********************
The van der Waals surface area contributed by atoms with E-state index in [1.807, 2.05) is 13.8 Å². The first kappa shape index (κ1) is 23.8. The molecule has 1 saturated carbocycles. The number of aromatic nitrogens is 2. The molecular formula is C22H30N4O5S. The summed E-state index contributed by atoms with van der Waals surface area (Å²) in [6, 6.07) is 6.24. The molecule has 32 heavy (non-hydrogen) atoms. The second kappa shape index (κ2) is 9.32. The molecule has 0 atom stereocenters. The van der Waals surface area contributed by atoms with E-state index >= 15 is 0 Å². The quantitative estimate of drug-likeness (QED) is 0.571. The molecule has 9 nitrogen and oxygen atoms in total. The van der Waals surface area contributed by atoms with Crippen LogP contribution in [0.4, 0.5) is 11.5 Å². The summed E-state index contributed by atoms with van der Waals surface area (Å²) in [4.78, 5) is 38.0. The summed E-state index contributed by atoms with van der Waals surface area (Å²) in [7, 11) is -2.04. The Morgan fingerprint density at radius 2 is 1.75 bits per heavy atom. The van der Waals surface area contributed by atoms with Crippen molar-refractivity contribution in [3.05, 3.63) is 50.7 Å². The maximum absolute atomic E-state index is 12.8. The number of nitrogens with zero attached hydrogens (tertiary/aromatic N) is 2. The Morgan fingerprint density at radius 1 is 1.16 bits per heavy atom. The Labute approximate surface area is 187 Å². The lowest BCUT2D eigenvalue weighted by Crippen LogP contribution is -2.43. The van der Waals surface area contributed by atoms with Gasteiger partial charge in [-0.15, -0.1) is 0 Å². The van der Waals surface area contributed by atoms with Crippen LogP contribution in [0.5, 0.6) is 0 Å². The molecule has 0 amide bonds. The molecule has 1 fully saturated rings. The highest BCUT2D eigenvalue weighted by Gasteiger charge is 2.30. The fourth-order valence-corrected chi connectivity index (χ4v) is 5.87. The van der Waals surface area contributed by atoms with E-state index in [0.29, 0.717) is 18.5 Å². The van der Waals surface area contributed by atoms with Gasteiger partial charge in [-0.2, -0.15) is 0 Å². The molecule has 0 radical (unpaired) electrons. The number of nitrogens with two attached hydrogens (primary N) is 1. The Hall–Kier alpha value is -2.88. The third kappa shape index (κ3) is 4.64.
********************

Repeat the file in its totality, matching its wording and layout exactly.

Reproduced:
The van der Waals surface area contributed by atoms with E-state index in [1.807, 2.05) is 13.8 Å². The first kappa shape index (κ1) is 23.8. The molecule has 1 saturated carbocycles. The number of aromatic nitrogens is 2. The molecular formula is C22H30N4O5S. The summed E-state index contributed by atoms with van der Waals surface area (Å²) in [6, 6.07) is 6.24. The molecule has 32 heavy (non-hydrogen) atoms. The second kappa shape index (κ2) is 9.32. The molecule has 0 atom stereocenters. The van der Waals surface area contributed by atoms with E-state index >= 15 is 0 Å². The quantitative estimate of drug-likeness (QED) is 0.571. The molecule has 9 nitrogen and oxygen atoms in total. The van der Waals surface area contributed by atoms with Crippen LogP contribution in [0.4, 0.5) is 11.5 Å². The summed E-state index contributed by atoms with van der Waals surface area (Å²) in [4.78, 5) is 38.0. The summed E-state index contributed by atoms with van der Waals surface area (Å²) in [7, 11) is -2.04. The Morgan fingerprint density at radius 2 is 1.75 bits per heavy atom. The van der Waals surface area contributed by atoms with Crippen molar-refractivity contribution in [3.05, 3.63) is 50.7 Å². The maximum absolute atomic E-state index is 12.8. The number of nitrogens with zero attached hydrogens (tertiary/aromatic N) is 2. The Morgan fingerprint density at radius 1 is 1.16 bits per heavy atom. The Labute approximate surface area is 187 Å². The lowest BCUT2D eigenvalue weighted by Crippen LogP contribution is -2.43. The van der Waals surface area contributed by atoms with Gasteiger partial charge in [-0.15, -0.1) is 0 Å². The van der Waals surface area contributed by atoms with Crippen LogP contribution in [0.5, 0.6) is 0 Å². The molecule has 0 amide bonds. The molecule has 1 fully saturated rings. The highest BCUT2D eigenvalue weighted by Gasteiger charge is 2.30. The fourth-order valence-corrected chi connectivity index (χ4v) is 5.87. The van der Waals surface area contributed by atoms with E-state index in [0.29, 0.717) is 18.5 Å². The van der Waals surface area contributed by atoms with Gasteiger partial charge in [-0.2, -0.15) is 0 Å². The molecule has 0 radical (unpaired) electrons. The number of nitrogens with two attached hydrogens (primary N) is 1. The Hall–Kier alpha value is -2.88. The third kappa shape index (κ3) is 4.64.